gam.convergence {mgcv}R Documentation

GAM convergence and performance issues


When fitting GAMs there is a tradeoff between speed of fitting and probability of fit convergence. The default fitting options specified by gam.method (as the default for argument method of gam), always opt for certainty of convergence over speed of fit. In the additive modelling contexts this means using fitting routine magic rather than the slightly faster routine mgcv. In the Generalized Additive Model case it means using `outer' iteration in preference to `performance iteration': see gam.outer for details.

It is possible for the default `outer' iteration to fail when finding intial smoothing parameters using a few steps of outer iteration (if you get a convergence failure message from magic when outer iterating, then this is what has happened): lower outerPIsteps in gam.control to fix this.

There are two things that you can do to speed up GAM fitting. (i) Change the method argument to gam so that `performance iteration' is used in place of the default outer iteration. See the perf.magic option under gam.method, for example. Usually performance iteration converges well and is quick. (ii) For large datasets it may be worth changing the smoothing basis to use bs="cr" (see s for details) for 1-d smooths, and to use te smooths in place of s smooths for smooths of more than one variable. This is because the default thin plate regression spline basis "tp" is costly to set up for large datasets (much over 1000 data, say). Alternatively see the last few examples for gam.

If the GAM estimation process fails to converge when using performance iteration, then switch to outer iteration via the method argument of gam (see gam.method). If it still fails, try increasing the number of IRLS iterations (see gam.control) or perhaps experiment with the convergence tolerance.

If you still have problems, it's worth noting that a GAM is just a (penalized) GLM and the IRLS scheme used to estimate GLMs is not guaranteed to converge. Hence non convergence of a GAM may relate to a lack of stability in the basic IRLS scheme. Therefore it is worth trying to establish whether the IRLS iterations are capable of converging. To do this fit the problematic GAM with all smooth terms specified with fx=TRUE so that the smoothing parameters are all fixed at zero. If this `largest' model can converge then, then the maintainer would quite like to know about your problem! If it doesn't converge, then its likely that your model is just too flexible for the IRLS process itself. Having tried increasing maxit in gam.control, there are several other possibilities for stabilizing the iteration. It is possible to try (i) setting lower bounds on the smoothing parameters using the min.sp argument of gam: this may or may not change the model being fitted; (ii) reducing the flexibility of the model by reducing the basis dimensions k in the specification of s and te model terms: this obviously changes the model being fitted somewhat; (iii) introduce a small regularization term into the fitting via the irls.reg argument of gam.control: this option obviously changes the nature of the fit somewhat, since parameter estimates are pulled towards zero by doing this.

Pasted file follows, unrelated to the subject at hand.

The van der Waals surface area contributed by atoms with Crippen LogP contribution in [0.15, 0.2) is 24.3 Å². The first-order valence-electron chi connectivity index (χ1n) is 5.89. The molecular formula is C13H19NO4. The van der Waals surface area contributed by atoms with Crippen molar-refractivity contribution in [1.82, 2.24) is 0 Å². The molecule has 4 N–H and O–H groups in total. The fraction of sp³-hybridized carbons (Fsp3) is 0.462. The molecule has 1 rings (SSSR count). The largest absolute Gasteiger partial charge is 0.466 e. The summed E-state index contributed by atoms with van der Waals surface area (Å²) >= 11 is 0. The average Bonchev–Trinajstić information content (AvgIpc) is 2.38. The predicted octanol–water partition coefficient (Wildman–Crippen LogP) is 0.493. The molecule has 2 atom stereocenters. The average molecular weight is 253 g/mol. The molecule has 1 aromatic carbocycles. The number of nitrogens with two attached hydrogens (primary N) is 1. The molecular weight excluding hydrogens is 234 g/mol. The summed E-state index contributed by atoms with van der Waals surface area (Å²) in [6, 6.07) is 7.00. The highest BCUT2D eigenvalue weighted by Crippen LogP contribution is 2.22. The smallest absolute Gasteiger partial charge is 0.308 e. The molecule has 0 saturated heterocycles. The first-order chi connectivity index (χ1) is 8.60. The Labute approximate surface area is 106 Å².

Usually, a major contributer to fitting difficulties is that the model is a very poor description of the data.


Simon N. Wood

[Package mgcv version 1.3-12 Index]